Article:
After more than 20 years and many thousands of miles in all conditions, I readily confess that I’m still petrified, almost literally, by icy roads. There’s not much ice about at the moment – indeed, there’s hardly been any all winter – but yesterday I rounded a corner and found myself on a veritable skating-rink, the surface smooth and glassy from verge to verge. I got through OK, and in my whole cycling career, I’ve had only a couple of minor ‘offs’ on black ice, never a serious fall, so I should really get over it. Just can’t, somehow. N.

Back on the road(bike)

Tinkering (2)

A molten copper sun
And roads left parched
By a week of quicklime frosts

Sets the old urge surging
Through my sluggish blood and ruined bones,
Shaking lost desires from their long winter sleep.

Tool up, clip in, tuck down
Turn the taps on full
Settle to the work.

And so the wheel turns.

 

The road bike has been waiting patiently in the shed all winter for the roads to dry up and the sun to put in an appearance. Yesterday, finally, it all came right. And it was good. N.

Hammered

Out there,
Somewhere,
He waits:

The Man with the Hammer.

The instrument he wields
Is a veritable Mjölnir,
With a great iron head
And an oak shaft thick as your thigh.

And when he swings it,
Brings it down on the back of your neck
In a single, swift, almighty blow,
There’s no way back:

The heart fails, the legs crack,
Your wheels are set in wet cement
And all of a sudden
Not one of your twenty gears
Is quite low enough.

He haunts long hills
And hot afternoons –
Anywhere that gives him elbow room.
Your helmet, strength and reputation
Offer no protection:
Even Merckx was not immune.

No telling where he waits
Or when his stroke will fall:

But when you see
A rider with blank, sightless eyes
Driven back deep in his head
His soul reduced
To a slice of beef carpaccio
And his ears ringing
Like a blacksmith’s anvil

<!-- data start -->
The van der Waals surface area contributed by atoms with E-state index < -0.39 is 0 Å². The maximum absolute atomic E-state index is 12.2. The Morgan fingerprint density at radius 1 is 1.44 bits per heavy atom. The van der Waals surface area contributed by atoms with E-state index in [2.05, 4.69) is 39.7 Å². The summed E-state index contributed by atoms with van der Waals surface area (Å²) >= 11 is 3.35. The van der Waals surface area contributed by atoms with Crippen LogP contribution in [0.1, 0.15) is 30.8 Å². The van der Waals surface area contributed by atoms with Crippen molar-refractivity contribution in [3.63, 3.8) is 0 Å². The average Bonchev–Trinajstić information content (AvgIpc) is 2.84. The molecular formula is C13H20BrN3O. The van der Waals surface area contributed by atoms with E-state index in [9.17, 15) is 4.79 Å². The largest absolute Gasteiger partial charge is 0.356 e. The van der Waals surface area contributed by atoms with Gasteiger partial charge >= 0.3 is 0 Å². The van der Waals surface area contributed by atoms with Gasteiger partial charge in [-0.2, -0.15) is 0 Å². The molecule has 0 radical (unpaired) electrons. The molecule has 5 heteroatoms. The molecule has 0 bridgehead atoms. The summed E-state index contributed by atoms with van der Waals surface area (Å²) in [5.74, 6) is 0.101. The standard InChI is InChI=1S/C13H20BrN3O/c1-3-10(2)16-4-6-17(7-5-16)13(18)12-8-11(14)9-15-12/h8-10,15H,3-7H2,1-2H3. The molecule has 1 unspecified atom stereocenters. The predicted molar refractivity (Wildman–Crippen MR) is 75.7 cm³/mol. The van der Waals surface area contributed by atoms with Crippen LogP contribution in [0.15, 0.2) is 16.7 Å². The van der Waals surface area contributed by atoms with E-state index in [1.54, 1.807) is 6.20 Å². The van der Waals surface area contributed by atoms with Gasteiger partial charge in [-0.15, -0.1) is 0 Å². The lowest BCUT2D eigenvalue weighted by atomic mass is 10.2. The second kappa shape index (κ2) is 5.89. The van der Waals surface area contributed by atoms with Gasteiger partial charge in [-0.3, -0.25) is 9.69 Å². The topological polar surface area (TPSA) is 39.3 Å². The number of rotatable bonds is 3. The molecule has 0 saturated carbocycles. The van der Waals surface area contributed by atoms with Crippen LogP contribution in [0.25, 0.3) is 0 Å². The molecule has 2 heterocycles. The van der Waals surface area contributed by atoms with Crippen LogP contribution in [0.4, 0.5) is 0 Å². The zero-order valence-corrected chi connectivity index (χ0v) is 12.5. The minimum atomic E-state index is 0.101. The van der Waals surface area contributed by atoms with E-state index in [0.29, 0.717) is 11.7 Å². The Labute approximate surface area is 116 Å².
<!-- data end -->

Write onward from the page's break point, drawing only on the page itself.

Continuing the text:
You’ll know he just met him.

 

The Man with the Hammer is known, and dreaded, by all roadies. He’s the menacing incarnation of that sudden, catastrophic weakness that comes out of nowhere when the legs simply say ‘enough’ and stop working. It’s unpredictable, can be rather frightening, and affects riders at all levels. After stage 8 of this year’s Tour, the Tasmanian rider Richie Porte, a team-mate of current maillot jaune Chris Froome, was lying second overall: next day, he met TMWTH and dropped to 33rd, having lost 18 minutes and (probably) all hope of a high finish in Paris. Expect to see plenty more suffer a similar fate when the race reaches the Alps in a few days’ time. N.

Convicts of the road

No one pays us
To be out here –

Journeymen labourers
Hammering the roads
With expensive tools
And ludicrous workwear
We must provide ourselves.

A chain gang,
Prisoners of our own ambition,
Shackled to our senseless dreams

Yet finding our own kind of freedom

In doing the time.

 

In 1924, journalist Albert Londres followed the Tour de France for his newspaper, Le Petit Parisien, and famously described the competitors as forcats de la route – ‘convicts of the road’. These were the days when stages were up to 480km (300 miles) long, and riders’ stimulants of choice included amphetamines, cocaine, chloroform, and even strychnine. Most of us MAMILs revel in the suffering our sport still demands, but we stand in awe of those pioneering pros who wrote the legends we like to feel we’re part of. N.